Analysis Of ' Mrs. Johnson

Decent Essays

5. The author further reveals Perry’s character as Mrs. Johnson is interviewed and narrates her present and past relationship as Perry’s sister. Mrs. Johnson approached by detectives Nye and Guthrie is questioned on her standing relationship with Perry. As she is interview she remarks on their relationship saying ‘“Im afraid of him”’ (Capote 108) ‘“he doesn’t know we’ve moved”’ (Capote 109). Mrs. Johnson although not specifically inquiring why, describes Perry’s personality as a child. Saying “‘oh he can fool you. He can make you feel so sorry for him’” (Capote 210). Although Perry’s point of view is directly seen throughout the novel, Mrs. Johnson’s remark on his manipulative qualities gives an altered look on the passages before. Leading …show more content…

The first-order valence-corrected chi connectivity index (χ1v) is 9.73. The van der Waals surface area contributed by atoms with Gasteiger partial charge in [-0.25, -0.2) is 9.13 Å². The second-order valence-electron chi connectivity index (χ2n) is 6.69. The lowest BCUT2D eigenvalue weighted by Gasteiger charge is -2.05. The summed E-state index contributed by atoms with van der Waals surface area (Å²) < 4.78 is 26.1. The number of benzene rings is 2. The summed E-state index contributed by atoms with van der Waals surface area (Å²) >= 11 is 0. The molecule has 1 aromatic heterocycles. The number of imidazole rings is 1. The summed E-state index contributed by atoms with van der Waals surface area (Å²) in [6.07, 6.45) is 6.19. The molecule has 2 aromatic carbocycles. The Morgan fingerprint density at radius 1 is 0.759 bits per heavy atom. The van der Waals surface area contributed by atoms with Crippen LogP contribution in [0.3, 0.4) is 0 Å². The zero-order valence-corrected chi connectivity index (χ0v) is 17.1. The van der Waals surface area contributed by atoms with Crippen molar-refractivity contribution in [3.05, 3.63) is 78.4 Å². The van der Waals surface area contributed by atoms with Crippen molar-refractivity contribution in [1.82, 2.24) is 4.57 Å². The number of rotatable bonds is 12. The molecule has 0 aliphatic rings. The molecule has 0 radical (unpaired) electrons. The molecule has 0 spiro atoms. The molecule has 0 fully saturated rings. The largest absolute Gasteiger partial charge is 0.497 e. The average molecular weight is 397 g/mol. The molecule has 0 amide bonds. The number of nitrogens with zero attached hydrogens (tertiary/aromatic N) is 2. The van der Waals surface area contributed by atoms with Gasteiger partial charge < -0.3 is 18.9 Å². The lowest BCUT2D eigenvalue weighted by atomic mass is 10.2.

Everyone but me. And I hate you, all of you”’ (Capote 213). A damaged child with bottled emotions and resentment had morphed into a fury of a man. It was such a fury that scared Mrs. Johnson. It was Mrs. Johnson’s fear that also further questioned Perry’s character, his sanity. That despite the reader’s sympathy created through his narrated battle with morality, the reader is now able to see Perry as the whirling wreck of chaos he so collectively is. A man without calling, developed pride from the uncertainty of his potential. A humbleness never created because he had not the opportunity to fail or fall short of his own believed potential. It was this pride that in his mind gave him the leeway to live outside of law and morality, such demented philosophy fueled by his undying anger. 6. The author uses the allusion of Mrs. Johnson’s closing of the album to convey to the reader Mrs. Johnson’s fear and hope for ending chaos. As though bandaging an aching wound, she “shut the album and switched on the television, but it did not console her.” (Capote 215). Mrs. Johnson troubled by visit of the detectives hopes to forget such encounters had took place. However, ponders on the thought of Perry’s possible arrival. She knew “the front door was locked, but not the door to the garden…When she bolted the door, she had in mind the dead as well as the living” (Capote 215-216). Trebled by albums

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